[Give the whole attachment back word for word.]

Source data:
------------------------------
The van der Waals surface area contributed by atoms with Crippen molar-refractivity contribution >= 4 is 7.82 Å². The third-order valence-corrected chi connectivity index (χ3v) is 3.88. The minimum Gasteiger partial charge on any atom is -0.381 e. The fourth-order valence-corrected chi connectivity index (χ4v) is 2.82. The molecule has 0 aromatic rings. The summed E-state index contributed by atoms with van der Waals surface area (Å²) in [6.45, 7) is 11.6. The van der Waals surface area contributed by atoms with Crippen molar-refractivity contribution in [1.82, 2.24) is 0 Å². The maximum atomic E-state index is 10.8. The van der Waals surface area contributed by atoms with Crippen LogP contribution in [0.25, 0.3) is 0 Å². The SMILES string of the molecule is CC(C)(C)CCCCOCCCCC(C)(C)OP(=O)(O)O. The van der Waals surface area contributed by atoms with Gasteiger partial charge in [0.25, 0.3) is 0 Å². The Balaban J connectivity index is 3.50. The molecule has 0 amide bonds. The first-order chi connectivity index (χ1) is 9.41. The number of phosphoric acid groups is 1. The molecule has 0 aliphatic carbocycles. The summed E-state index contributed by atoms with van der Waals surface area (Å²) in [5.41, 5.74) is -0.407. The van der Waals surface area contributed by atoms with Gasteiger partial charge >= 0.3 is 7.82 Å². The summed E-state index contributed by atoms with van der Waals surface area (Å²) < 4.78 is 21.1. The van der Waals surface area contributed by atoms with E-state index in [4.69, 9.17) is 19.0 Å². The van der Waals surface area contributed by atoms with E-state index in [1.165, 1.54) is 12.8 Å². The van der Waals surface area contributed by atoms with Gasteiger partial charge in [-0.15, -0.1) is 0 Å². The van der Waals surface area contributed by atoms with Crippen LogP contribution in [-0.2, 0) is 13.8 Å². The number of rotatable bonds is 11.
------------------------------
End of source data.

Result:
The van der Waals surface area contributed by atoms with Crippen molar-refractivity contribution >= 4 is 7.82 Å². The third-order valence-corrected chi connectivity index (χ3v) is 3.88. The minimum Gasteiger partial charge on any atom is -0.381 e. The fourth-order valence-corrected chi connectivity index (χ4v) is 2.82. The molecule has 0 aromatic rings. The summed E-state index contributed by atoms with van der Waals surface area (Å²) in [6.45, 7) is 11.6. The van der Waals surface area contributed by atoms with Crippen molar-refractivity contribution in [1.82, 2.24) is 0 Å². The maximum atomic E-state index is 10.8. The van der Waals surface area contributed by atoms with Crippen LogP contribution in [0.25, 0.3) is 0 Å². The SMILES string of the molecule is CC(C)(C)CCCCOCCCCC(C)(C)OP(=O)(O)O. The van der Waals surface area contributed by atoms with Gasteiger partial charge in [0.25, 0.3) is 0 Å². The Balaban J connectivity index is 3.50. The molecule has 0 amide bonds. The first-order chi connectivity index (χ1) is 9.41. The number of phosphoric acid groups is 1. The molecule has 0 aliphatic carbocycles. The summed E-state index contributed by atoms with van der Waals surface area (Å²) in [5.41, 5.74) is -0.407. The van der Waals surface area contributed by atoms with Gasteiger partial charge >= 0.3 is 7.82 Å². The summed E-state index contributed by atoms with van der Waals surface area (Å²) < 4.78 is 21.1. The van der Waals surface area contributed by atoms with E-state index in [4.69, 9.17) is 19.0 Å². The van der Waals surface area contributed by atoms with E-state index in [1.165, 1.54) is 12.8 Å². The van der Waals surface area contributed by atoms with Gasteiger partial charge in [-0.15, -0.1) is 0 Å². The van der Waals surface area contributed by atoms with Crippen LogP contribution in [-0.2, 0) is 13.8 Å². The number of rotatable bonds is 11.